In 2011, the Virginia College and University Redistricting Competition was organized by Professors Michael McDonald of George Mason University and Quentin Kidd of Christopher Newport University. About 150 students on sixteen teams from thirteen schools submitted plans for legislative and U.S. Congressional Districts. They created districts more compact than the General Assembly’s efforts. The “Division 1” maps conformed with the Governor’s Executive Order, and did not address electoral competition or representational fairness. In addition to the criteria of contiguity, equipopulation, the federal Voting Rights Act and communities of interest in the existing city and county boundaries, “Division 2” maps in the competition did incorporate considerations of electoral competition and representational fairness. Judges for the cash award prizes were Thomas Mann of the Brookings Institution and Norman Ornstein of the American Enterprise Institute.

In January 2015, Republican State Senator Jill Holtzman Vogel of Winchester and Democratic State Senator Louise Lucas of Portsmouth sponsored a Senate Joint Resolution to establish additional criteria for the Virginia Redistricting Commission of four identified members of political parties, and three other independent public officials. The criteria began with respecting existing political boundaries, such as cities and towns, counties and magisterial districts, election districts and voting precincts. Districts are to be established on the basis of population, in conformance with federal and state laws and court cases, including those addressing racial fairness. The territory is to be contiguous and compact, without oddly shaped boundaries. The commission is prohibited from using political data or election results to favor either political party or incumbent. It passed with a two-thirds majority of 27 to 12 in the Senate, and was then referred to committee in the House of Delegates.

In 2015, at Vesilind v. Virginia State Board of Elections in a Virginia state court, plaintiffs sought to overturn the General Assembly’s redistricting in five House of Delegate and six state Senate districts as violations of both the Virginia and U.S. Constitutions because they failed to represent populations in “continuous and compact territory”.

2019 State Senators

Monty Mason
Mamie Locke
Thomas Norment
Ryan McDougle
Lionell Spruill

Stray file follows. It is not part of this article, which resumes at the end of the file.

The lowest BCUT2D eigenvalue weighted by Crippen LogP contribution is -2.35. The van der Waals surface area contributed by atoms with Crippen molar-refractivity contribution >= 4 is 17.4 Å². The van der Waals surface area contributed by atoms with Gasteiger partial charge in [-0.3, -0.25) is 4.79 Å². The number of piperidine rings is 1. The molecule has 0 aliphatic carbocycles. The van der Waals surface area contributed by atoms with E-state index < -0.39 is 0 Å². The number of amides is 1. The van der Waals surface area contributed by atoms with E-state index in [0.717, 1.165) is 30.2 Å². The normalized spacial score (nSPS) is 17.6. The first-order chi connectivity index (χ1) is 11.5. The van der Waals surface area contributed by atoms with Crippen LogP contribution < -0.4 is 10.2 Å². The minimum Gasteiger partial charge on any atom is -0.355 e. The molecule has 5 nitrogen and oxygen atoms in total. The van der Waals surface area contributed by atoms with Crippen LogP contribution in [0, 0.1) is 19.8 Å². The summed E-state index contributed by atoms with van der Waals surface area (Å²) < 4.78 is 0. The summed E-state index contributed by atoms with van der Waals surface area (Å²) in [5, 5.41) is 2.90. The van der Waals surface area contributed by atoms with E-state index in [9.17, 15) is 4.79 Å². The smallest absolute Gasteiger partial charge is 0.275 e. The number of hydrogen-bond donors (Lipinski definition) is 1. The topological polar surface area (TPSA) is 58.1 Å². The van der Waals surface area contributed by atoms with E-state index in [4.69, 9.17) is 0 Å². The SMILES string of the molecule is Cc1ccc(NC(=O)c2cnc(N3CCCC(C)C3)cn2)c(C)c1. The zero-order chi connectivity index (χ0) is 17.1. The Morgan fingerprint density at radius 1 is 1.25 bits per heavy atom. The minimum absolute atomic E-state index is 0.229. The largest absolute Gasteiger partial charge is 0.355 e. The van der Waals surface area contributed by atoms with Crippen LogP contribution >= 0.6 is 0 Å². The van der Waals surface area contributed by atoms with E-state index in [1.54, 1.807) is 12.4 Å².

Lynwood Lewis
Frank Wagner
Bill DeSteph
Jenn McClellan
Glen Sturtevant
Amanda Chase
Siobhan Dunnavant
Richard Black
John Cosgrove
Frank Ruff
Roz Dance
Bryce Reeves
Louise Lucas
David Suetterlein
Bill Stanley
John Edwards
Mark Peake
Stephen Newman
Emmett Hanger
Creigh Deeds
Mark Obenshain
Jill Vogel
Richard Stuart
Jeremy McPike
Adam Ebbin
Barbara Favola
Janet Howell
Jennifer Boysko
Chap Petersen
Dick Saslaw
Scott Surovell
Dave Marsden
Benton Chafin
George Barker
Bill Carrico

2019 Delegates

Terry Kilgore
Jennifer Carroll Foy
Will Morefieldns
todd Pillion
Israel O’Quinn
Jeffrey Campbell
Nick Rush
Joseph McNamara
Charles Poindexter
Wendy Gooditis
Sam Rasoul
Chris Hurst
Danica Roem
Danny Marshall
Todd Gilbert
Les Adams
Christopher Head
Mike Webert
Terry Austin
Dickie Bell
Kelly Convirs-Fowler
Kathy Byron
Scott Garrett
Steve Landes
Tony Wilt
Roxann Robinson
Bob Thomas
Chris Collins
Nick Freitas
Liz Guzman
David Reid
David LaRock
Kathleen Murphy
Mark Keam
Ken Plum
David Bulova
Kaye Kory
Vivian Watts
Tim Hugo
Eileen Filler-Corn
Kathy Tran
Mark Sickles
Paul Krizek
Mark Levine
Charniele Herring
Patrick Hope
Rip Sullivan
Alfonso Lopez
Lee Carter
Hala Ayala
Luke Torian
Marcus Simon
Robert Orrock
Buddy Fowler
John McGuire
David Toscano
Robert Bell
Matthew Fariss
James Edmunds
Thomas Wright
Riley Ingram
Lashrecse Aird
Emily Brewer
Lee Ware
Kirkland Cox
Karrie Delaney
Dawn Adams
Betsy Carr
Delores McQuinn
Jeffrey Bourne
Schuyler VanValkenburg
Debra Rodman
Lamont Bagby
Roslyn Tyler
Chris Jones
Cliff Hayes
Jay Leftwich
Stephen Heretick
Matthew James
Barry Knight
Jason Miyares
Christopher Stolle
Glenn Davis
Cheryl Turpin
Jennifer Boysko
John Bell
Mark Cole
Jay Jones
Joseph Lindsey
Gordon Helsel
Jeion Ward
Michael Mullin
David Yancey
Marcia Price
Brenda Pogge
Christopher Peace
Keith Hodges
Margaret Ransone
Robert Bloxom